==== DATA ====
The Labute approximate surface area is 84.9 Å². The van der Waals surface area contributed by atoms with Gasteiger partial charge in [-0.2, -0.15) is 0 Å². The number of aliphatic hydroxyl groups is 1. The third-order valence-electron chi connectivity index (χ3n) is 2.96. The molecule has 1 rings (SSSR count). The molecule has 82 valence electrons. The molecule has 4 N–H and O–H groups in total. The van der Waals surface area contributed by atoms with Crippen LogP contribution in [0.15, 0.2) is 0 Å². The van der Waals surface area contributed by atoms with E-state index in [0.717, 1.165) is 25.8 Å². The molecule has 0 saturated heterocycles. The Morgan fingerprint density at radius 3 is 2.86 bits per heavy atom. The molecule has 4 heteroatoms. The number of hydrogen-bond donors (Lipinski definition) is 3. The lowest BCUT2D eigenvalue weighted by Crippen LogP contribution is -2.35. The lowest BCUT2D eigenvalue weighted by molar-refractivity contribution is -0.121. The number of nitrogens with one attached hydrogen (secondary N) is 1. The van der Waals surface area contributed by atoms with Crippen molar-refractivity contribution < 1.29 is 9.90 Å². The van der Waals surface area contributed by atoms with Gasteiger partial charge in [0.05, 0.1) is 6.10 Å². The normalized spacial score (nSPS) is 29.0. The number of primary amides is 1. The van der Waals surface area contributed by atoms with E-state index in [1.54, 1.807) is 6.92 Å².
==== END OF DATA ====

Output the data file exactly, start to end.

The Labute approximate surface area is 84.9 Å². The van der Waals surface area contributed by atoms with Gasteiger partial charge in [-0.2, -0.15) is 0 Å². The number of aliphatic hydroxyl groups is 1. The third-order valence-electron chi connectivity index (χ3n) is 2.96. The molecule has 1 rings (SSSR count). The molecule has 82 valence electrons. The molecule has 4 N–H and O–H groups in total. The van der Waals surface area contributed by atoms with Crippen LogP contribution in [0.15, 0.2) is 0 Å². The van der Waals surface area contributed by atoms with E-state index in [0.717, 1.165) is 25.8 Å². The molecule has 0 saturated heterocycles. The Morgan fingerprint density at radius 3 is 2.86 bits per heavy atom. The molecule has 4 heteroatoms. The number of hydrogen-bond donors (Lipinski definition) is 3. The lowest BCUT2D eigenvalue weighted by Crippen LogP contribution is -2.35. The lowest BCUT2D eigenvalue weighted by molar-refractivity contribution is -0.121. The number of nitrogens with one attached hydrogen (secondary N) is 1. The van der Waals surface area contributed by atoms with Crippen molar-refractivity contribution < 1.29 is 9.90 Å². The van der Waals surface area contributed by atoms with Gasteiger partial charge in [0.05, 0.1) is 6.10 Å². The normalized spacial score (nSPS) is 29.0. The number of primary amides is 1. The van der Waals surface area contributed by atoms with E-state index in [1.54, 1.807) is 6.92 Å².